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News

November 19 2008

Kuruvilla presents to IGAC: Outsourcing to India

Service Sector Outsourcing to India

Patricia Moscoso, ILR BS '11, comments on outsourcing's possible influence on ILR student career choices

Patricia MoscosoIt hit me earlier this month that in my three semesters at Cornell, I had only taken one class about the rest of the world. Though I do love "Government 3553: Issues Behind the News," it constitutes a very small percentage of my cumulative coursework. Instead, I have spent most of my life, at home and at Cornell, caught up in the purely domestic issues that dominated dinnertime conversations and the evening news in my Washington, DC-area hometown. The party politics and daily machinations in Congress have always shaped my conception of what the government does, and I always grew up a little skeptical of the accuracy of the international news relegated to page A17 of the Washington Post.

Accordingly, I jumped on a chance to hear the ILR Global Affairs Club feature Professor Sarosh Kuruvilla delivering a talk on service sector outsourcing to India. Knowing very little about India, I knew his talk would be interesting, more credible than anything I could hear on the news or on the campaign trail, and immediately relevant to my career choices. Drawn by curiosity and the promise of samosas, it seemed like a natural choice to attend. 

His presentation and our discussion completely delivered on all counts. Professor Kuruvilla described the important context for American outsourcing, starting with widespread job loss in manufacturing in the 1970s. I was surprised to learn that IBM had begun to export information technology jobs around the same time: I always associated it with the dot-com bubble of the 1990s.

Professor Kuruvilla introduced us to the realities of business process outsourcing (BPO,) the widespread practice of sending portions of any firm’s total operations overseas, from technical support to billing to radiology. With rapidly advancing technology and the prospect of telepresence, any kind of technology that allows users to feel or give the appearance that they are present, the economic reasons to keep more expensive jobs in the United States slowly diminish.

I was most struck by the extent to which outsourcing to India had progressed and the immediate implications for families not unlike my own. Most of the jobs that we consider "safe" in America are no longer guarantees, especially since there are now more English speakers in India than there are in America. Professor Kuruvilla’s list of jobs that were easily exportable was staggering, including most of the white-collar jobs with good benefits that most middle-class parents could once comfortably advise their children to pursue. In many cases, those jobs are easily outsourced with new lightning-fast communications and India's booming technological infrastructure.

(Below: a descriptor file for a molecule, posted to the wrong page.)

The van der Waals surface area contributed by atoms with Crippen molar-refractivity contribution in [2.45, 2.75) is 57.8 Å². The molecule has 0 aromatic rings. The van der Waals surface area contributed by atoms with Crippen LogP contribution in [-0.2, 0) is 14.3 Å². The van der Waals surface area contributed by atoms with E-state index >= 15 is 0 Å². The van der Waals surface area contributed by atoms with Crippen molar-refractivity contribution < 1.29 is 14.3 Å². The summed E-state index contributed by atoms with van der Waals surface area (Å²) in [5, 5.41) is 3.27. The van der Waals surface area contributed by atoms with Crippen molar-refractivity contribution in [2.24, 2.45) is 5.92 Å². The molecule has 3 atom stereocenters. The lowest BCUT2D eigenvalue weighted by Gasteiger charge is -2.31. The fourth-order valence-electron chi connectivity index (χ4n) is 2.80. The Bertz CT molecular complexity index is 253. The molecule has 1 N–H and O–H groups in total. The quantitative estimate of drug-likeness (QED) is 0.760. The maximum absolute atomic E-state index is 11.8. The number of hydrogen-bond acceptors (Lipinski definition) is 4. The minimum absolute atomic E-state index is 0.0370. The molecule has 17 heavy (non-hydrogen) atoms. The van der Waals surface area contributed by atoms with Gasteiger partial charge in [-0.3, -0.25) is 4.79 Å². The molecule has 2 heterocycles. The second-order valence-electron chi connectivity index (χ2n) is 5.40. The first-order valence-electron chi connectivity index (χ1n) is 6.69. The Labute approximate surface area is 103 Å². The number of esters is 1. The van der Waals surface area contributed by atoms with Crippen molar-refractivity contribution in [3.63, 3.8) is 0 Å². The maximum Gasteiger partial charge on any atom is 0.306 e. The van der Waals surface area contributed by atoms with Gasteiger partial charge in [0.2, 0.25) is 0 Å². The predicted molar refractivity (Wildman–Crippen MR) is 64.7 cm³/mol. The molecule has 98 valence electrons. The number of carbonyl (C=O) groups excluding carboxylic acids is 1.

Professor Kuruvilla recounted a conversation with his friend about what careers would be wise for his son to pursue.  Mainly concerned with finding a job that had a reasonable chance of staying in America, the father was seeking a job that required a bachelor's degree or less. Professor Kuruvilla told him that the safest jobs were ones that required a physical presence at the workplace. His list was about one-tenth the size of careers that could be sent to India without any significant hassle, limited to nursing, hairdressing, and precious few others.

Countless high-paying jobs are also at stake, including many of the jobs that his Ivy League students are considering. Professor Kuruvilla explained that legal research, the destiny of many ILR undergraduates, often only requires Lexis/Nexis and many law firms in India offer trained (In US law)  paralegals at 1/5th the cost. Many high-paying jobs in financial services are heavily computer-based and do not necessitate a physical presence in the United States.
It seems to be just a matter of time before middle-class parents, like mine, will have to tell their Ivy League-educated children exactly what Professor Kuruvilla's friend will tell his son. Attending a school like Cornell is a financial hardship for us, but the choice was made knowing that the investment would pay off in the end, even if not in an obvious monetary sense.

My parents and I talk about my career all the time, but we have never considered that many of my desired careers may not be in the United States by the time I graduate from ILR in 2011. My mother hasn't said yet, "but make sure you get a job that's going to stay in America." Though hopefully heading toward the federal government, I left the lecture with a haunting sense that no job is safe without serious educational reform to strengthen our human capital in the United States.

Professor Kuruvilla concluded his presentation on an optimistic note that political action will naturally come from realities that have been brought to the doorsteps of middle-class Americans with some semblance of political clout. Unions lacked the political power to prevent manufacturing jobs from going overseas, but a vociferous protest from the middle-class could prompt some action for Congress. I am convinced that the best action would be reforms in American public education, steering American students to the highest levels of educational attainment and professional success. We believe strongly in our American ingenuity, and only educational reforms will help us make it real.

In the mean time, the United States should be able to cooperate with Indian business to prevent some of the bleeding of American jobs. I believe in India as another democratic superpower with interests not entirely different from our own. Subsidies for American corporations who keep jobs in the U.S. are a temporary, but potentially successful solution.